This week’s announcement that the landmark punk club CBGB would reopen as a restaurant in the Newark Airport launched a thousand wisecracks on Facebook. The club once located in New York’s Bowery helped start the careers of Patti Smith, Television, The Ramones, Talking Heads and Blondie, and the recently released the two-CDs-and-a-book Ork Records: New York, New York fills in some blanks in that story by telling us who played on the nights between its brightest stars. Ork Records was the brainchild of Terry Ork, one of the countless people who invented himself in New York in the early 1970s. He worked on Warhol films, in a video store for film buffs, and began managing rock bands starting with Television. In many ways, he was the prototype punk manager/label—an enthusiast with more passion than business sense who kept money moving in such a way that he got more than he could actually afford—most of the time.
Because of that, this reissue from The Numero Group releases some songs for the first time as it pulls together songs by Television, The Feelies, Richard Hell, Alex Chilton and Chris Stamey and such lesser known acts as The Student Teachers, Prix, The Revelons, and Erasers. As a document, Ork Records: New York, New York is revealing as it presents the ragged excitement of young bands who felt like they were a part of a moment playing with more passion than precision. Because the studios they recorded in were often shitty, the records are more about energy than music, but if you have an ear for the drama that plays out on the album, it’s always at least listenable.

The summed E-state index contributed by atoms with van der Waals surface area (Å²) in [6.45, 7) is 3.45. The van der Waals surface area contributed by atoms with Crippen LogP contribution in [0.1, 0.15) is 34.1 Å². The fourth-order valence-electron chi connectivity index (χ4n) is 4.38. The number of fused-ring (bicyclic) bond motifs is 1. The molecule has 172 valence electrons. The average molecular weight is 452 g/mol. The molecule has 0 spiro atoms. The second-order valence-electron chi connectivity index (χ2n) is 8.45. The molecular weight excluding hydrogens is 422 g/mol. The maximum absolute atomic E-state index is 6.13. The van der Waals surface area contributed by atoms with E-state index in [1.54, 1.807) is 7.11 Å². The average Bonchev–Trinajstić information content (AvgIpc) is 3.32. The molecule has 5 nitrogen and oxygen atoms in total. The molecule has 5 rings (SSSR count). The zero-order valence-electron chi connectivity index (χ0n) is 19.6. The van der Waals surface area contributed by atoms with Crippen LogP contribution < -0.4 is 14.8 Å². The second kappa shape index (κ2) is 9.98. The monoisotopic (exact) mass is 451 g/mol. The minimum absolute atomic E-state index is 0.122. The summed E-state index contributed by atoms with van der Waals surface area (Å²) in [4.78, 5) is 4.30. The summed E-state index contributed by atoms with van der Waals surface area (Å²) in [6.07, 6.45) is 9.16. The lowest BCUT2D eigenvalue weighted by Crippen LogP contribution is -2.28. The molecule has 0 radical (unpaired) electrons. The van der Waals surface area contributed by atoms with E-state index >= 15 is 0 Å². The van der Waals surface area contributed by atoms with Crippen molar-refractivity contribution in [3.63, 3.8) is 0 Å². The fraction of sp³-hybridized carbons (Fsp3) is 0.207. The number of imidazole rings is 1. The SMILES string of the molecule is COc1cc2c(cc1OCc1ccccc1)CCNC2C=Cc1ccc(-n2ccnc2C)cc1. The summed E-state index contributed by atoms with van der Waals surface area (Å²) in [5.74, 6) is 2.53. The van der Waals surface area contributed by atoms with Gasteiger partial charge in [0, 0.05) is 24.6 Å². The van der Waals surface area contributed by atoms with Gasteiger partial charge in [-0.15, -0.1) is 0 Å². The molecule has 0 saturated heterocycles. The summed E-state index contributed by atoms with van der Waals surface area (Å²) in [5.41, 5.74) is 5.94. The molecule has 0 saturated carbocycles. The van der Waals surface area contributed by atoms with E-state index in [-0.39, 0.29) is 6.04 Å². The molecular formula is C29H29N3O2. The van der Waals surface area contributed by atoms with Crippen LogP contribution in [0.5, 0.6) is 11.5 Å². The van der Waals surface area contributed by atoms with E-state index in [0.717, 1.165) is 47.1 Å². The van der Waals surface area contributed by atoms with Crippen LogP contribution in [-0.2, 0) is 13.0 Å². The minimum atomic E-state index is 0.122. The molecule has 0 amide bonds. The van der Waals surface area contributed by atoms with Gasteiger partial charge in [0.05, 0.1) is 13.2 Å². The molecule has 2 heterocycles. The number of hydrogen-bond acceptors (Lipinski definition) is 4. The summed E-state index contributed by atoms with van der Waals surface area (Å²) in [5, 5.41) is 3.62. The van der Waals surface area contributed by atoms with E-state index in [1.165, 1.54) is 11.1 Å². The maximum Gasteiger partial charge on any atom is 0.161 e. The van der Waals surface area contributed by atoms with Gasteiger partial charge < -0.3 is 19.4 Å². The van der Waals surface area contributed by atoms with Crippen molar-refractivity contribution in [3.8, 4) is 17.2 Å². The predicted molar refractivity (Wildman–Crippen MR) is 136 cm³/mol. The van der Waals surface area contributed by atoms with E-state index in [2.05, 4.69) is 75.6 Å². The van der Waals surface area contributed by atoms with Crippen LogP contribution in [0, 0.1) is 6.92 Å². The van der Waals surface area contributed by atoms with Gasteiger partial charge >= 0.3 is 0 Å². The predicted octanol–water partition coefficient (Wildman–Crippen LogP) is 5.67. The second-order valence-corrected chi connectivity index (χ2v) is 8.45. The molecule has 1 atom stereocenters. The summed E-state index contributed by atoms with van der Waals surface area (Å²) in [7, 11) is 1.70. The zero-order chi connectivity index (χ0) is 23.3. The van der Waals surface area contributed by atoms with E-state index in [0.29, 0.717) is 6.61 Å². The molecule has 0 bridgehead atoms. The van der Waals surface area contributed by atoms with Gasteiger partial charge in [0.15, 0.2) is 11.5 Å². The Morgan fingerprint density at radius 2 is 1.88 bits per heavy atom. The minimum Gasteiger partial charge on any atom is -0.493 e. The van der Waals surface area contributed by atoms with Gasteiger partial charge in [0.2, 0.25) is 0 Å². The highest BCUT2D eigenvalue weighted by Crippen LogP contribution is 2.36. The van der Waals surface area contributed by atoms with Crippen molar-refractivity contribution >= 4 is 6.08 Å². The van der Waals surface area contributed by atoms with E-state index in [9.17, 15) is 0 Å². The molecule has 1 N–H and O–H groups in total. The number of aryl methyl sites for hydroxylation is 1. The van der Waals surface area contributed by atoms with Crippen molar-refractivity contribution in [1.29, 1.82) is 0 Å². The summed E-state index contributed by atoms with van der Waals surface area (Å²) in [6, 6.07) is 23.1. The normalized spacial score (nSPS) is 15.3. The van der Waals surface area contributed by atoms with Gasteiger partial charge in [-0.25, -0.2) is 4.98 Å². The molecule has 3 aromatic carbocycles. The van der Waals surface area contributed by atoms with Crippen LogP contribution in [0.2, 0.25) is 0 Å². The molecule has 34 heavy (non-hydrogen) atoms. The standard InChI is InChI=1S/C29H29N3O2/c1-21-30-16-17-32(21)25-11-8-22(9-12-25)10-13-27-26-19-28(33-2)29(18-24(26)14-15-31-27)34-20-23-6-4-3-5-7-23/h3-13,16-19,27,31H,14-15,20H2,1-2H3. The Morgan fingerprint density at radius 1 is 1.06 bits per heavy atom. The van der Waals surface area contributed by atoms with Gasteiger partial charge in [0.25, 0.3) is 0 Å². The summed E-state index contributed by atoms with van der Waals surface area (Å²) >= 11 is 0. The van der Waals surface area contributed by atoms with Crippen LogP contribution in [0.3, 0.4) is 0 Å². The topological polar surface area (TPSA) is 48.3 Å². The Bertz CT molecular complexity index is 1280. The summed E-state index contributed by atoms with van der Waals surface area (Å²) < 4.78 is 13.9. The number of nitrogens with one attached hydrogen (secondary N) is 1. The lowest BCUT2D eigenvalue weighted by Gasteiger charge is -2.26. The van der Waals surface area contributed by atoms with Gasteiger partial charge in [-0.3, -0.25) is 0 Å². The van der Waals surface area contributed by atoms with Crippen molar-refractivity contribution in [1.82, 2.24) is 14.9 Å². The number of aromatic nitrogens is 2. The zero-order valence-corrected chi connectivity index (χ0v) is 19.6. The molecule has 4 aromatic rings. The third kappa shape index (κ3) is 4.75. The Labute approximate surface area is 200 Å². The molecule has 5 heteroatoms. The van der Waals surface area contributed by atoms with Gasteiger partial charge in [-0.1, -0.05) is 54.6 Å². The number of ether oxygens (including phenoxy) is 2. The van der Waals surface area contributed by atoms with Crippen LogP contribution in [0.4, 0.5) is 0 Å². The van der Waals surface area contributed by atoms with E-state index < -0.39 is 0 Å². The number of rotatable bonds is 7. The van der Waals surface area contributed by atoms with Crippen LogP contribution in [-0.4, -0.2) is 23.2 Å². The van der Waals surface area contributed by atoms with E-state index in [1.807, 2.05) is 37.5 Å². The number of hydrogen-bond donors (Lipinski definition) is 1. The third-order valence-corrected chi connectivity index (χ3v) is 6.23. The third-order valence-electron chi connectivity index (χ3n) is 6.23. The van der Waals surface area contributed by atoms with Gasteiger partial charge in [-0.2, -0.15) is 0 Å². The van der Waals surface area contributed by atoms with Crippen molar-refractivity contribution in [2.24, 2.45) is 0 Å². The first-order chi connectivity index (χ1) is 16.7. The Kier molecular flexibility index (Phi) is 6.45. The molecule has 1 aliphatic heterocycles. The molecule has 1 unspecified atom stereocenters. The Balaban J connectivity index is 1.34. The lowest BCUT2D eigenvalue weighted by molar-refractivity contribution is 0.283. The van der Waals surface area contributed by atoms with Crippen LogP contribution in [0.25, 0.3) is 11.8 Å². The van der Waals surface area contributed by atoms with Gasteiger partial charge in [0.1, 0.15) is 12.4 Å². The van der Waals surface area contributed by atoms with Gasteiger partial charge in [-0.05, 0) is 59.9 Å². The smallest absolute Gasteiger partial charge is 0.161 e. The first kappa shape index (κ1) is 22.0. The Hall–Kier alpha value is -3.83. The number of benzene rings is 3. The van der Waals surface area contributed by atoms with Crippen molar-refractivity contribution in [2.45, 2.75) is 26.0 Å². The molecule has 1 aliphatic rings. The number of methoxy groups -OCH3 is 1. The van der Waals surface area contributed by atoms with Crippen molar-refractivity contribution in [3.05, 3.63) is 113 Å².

Ork’s tastes aren’t easy to pin down on the album, and it would be a mistake to assume that he felt equally excited about each project. It’s likely that there were some records that he thought would help pay for records by bands he cared about more, and there are bands that he recorded because they were the best ones still available after Sire and other labels had signed the ones he really wanted. It’s entirely possible that there are records here that Ork released because he was sleeping with—or wanted to sleep with—someone in the band. Or someone was a drug buddy. Deals were made on such flimsy stuff then and likely are now as well.
There are a lot of good songs on Ork Records: New York, New York, but for me its success is the collection’s ability to convey a moment when everything seemed possible. Maybe stars didn’t have to be classically beautiful or handsome, and maybe chops were overrated. Maybe there was a place in the musical world for a less glamorous, working class culture that spoke to the ways people really lived as opposed to the way they were told they should. Much of that proved to be true a decade or so later, and the Ork collection is in many ways a truer expression of where the indie spirit started. The best from that era did something so well that they eventually reached a national audience; many of the artists included here did it well enough to reach the one right in front of them.